Although the timing isn’t entirely clear, it is very likely that the Fed is going to raise short-term interest rates sometime this year. Just last week, the Fed dropped the word “patient” from its policy statement but also indicated that a rate hike in April is unlikely.
In anticipation of an interest rate hike later this year, there are some investors who instinctively want to sell out or lower their positions in bond ETFs and other bond holdings. Meanwhile, there are other other investors that look at the equity market and think that they’re overheated and volatile and they’re seeing safety in bonds.
Rising rates and market volatility and their implications for bond ETF investors was the topic of conversation during Charles Schwab’s Every Third Friday monthly conference call series on ETFs.
Brett Wander, chief investment officer of fixed income for Charles Schwab Investment Management, broke down some common misconceptions that many bond ETF investors are having right now.
The first misconception: Many might think that if the Fed is raising rates that the economy must be in pretty good shape.
“In a typical environment where the Fed is on the verge of raising rates – if you look historically – it means that the economy has really been doing quite well and heating up and there are signs of inflation, the employment picture looks strong, and the Fed is really trying to put on the brakes,” Wander said.
That’s not exactly the case for the current environment, though.
“[T]he economy … is certainly in better shape than it has been over the last couple of years, and things are improving,” Wander said. “The misconception is that the economy is in good shape and I think Janet Yellen underscored some of those points in testimony on Wednesday.”
Wander outlined “three fundamental aspects to the employment picture” that the Fed is concerned about that show the economy still has room to grow.
- Labor force participation. In other words, Wander said, how many people are really working given how many people could be? “As we know, the unemployment rate, which is on the lower side at 5.5%, only looks at the number of people that are looking for a job,” he added. “There are so many people out there that could be looking for a job but have basically given up. And that is captured by the labor force participation rate, which is still really low. That’s a big concern for the Fed.”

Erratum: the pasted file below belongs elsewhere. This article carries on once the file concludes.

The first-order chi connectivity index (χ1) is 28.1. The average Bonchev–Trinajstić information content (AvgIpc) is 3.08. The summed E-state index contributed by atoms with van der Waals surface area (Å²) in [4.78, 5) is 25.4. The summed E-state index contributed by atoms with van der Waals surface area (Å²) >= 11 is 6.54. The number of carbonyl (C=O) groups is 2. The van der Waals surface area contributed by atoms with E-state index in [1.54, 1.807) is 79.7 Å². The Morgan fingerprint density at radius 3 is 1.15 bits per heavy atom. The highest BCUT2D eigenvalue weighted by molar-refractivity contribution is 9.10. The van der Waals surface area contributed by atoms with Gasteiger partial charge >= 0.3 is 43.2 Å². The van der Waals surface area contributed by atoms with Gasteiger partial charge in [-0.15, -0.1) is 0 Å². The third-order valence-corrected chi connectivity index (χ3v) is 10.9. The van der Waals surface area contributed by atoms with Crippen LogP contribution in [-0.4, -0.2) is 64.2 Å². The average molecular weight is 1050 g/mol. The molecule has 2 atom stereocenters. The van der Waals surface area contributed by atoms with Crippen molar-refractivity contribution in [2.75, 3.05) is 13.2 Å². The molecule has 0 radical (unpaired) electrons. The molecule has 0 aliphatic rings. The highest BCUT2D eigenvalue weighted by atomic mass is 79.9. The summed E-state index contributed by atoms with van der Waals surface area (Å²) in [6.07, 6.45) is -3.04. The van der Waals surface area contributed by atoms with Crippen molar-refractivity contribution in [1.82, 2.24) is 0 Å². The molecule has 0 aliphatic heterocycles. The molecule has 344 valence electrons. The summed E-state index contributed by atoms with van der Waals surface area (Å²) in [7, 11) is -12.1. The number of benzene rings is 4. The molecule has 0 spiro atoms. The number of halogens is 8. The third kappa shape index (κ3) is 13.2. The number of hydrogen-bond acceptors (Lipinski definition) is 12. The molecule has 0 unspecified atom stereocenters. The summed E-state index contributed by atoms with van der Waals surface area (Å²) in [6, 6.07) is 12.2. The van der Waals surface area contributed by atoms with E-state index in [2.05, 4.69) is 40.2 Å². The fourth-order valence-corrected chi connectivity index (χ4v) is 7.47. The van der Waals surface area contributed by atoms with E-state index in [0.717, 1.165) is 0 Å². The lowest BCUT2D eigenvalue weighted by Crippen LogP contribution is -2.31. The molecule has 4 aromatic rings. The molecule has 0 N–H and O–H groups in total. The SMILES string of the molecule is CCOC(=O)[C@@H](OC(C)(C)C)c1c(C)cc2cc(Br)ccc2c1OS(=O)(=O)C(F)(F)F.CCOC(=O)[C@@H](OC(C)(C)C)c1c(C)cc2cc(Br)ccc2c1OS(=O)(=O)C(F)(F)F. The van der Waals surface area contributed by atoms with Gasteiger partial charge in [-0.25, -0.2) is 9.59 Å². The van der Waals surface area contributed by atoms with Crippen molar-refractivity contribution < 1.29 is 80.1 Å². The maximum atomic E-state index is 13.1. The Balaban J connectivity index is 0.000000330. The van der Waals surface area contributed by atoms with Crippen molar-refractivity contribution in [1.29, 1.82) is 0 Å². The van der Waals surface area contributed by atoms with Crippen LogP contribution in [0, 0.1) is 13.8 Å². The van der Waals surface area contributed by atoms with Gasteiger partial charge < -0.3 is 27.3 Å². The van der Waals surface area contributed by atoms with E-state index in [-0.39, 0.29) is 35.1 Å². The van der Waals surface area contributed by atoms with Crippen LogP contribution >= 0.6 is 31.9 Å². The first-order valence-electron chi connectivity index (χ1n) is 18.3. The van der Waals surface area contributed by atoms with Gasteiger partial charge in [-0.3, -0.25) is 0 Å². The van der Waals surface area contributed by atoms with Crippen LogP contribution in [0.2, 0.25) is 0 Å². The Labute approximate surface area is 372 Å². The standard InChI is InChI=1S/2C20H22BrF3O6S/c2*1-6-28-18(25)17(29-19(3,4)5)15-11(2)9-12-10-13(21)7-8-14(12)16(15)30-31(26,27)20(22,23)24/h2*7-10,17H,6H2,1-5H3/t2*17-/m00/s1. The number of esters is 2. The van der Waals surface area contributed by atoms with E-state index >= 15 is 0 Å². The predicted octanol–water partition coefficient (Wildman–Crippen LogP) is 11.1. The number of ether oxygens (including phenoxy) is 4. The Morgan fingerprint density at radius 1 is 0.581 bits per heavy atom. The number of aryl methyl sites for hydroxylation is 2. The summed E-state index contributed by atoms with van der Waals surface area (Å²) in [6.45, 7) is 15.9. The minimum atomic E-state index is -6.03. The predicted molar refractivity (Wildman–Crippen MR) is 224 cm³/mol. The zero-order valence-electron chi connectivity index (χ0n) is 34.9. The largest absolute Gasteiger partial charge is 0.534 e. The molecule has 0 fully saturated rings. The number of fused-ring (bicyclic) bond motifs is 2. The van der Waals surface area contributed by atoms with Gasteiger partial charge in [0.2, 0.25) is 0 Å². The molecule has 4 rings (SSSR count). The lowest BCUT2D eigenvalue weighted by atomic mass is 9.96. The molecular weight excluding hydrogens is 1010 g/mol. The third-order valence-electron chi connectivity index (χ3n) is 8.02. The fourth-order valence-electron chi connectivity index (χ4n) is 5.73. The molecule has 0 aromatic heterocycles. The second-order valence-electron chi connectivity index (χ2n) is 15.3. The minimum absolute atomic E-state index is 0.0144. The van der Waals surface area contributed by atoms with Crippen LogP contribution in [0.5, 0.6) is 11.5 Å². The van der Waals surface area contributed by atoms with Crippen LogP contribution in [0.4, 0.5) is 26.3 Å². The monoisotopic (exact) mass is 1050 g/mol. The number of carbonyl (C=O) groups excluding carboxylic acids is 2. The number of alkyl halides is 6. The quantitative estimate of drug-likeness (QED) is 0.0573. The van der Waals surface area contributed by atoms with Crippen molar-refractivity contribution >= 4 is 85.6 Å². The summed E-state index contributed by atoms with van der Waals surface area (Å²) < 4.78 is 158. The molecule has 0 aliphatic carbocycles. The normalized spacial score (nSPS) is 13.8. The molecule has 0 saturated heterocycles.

- Wage earning levels. Those still haven’t recovered, Wander said. “The unemployment rate is low, but we’re still seeing wage levels that are below and not rising anywhere near the level that the Fed would like to see them at.“
- How long it takes for unemployed people to find a job? “If you look at past post-recession environments, in the current environment people are taking a lot longer to find a job than they had in the past.” Almost two or three times as long, Wander said.
“The labor market really isn’t anywhere near as good as the Fed would like to see them at,” Wander said.
The second misconception: Conventional wisdom says that if the Fed raises rates, longer term bonds will likely underperform.
Wander said he gets this question all the time.
“It’s one of the most common misconceptions out there in the marketplace,” he said. Adding, “what people frequently will say is, ‘Well if rates generically are rising, why would I want to hold a bond fund? Why would I want to invest in a bond ETF?’”
The important insight here, Wander said, is that not all rates are the same.
“The Fed controls short-term rates,” he said. “They have very little influence on longer-term rates. Longer term rates, I’m referring to 10-year securities, 15-year securities, 30-year securities. The yields on those securities, which we’ve seen come down significantly over the course of the last several years, could still stay at very low levels and there’s no reason to assume that they’re going to rise.”
Because longer term rates are driven by growth and inflation, the Fed’s actions should have little impact on longer term rates.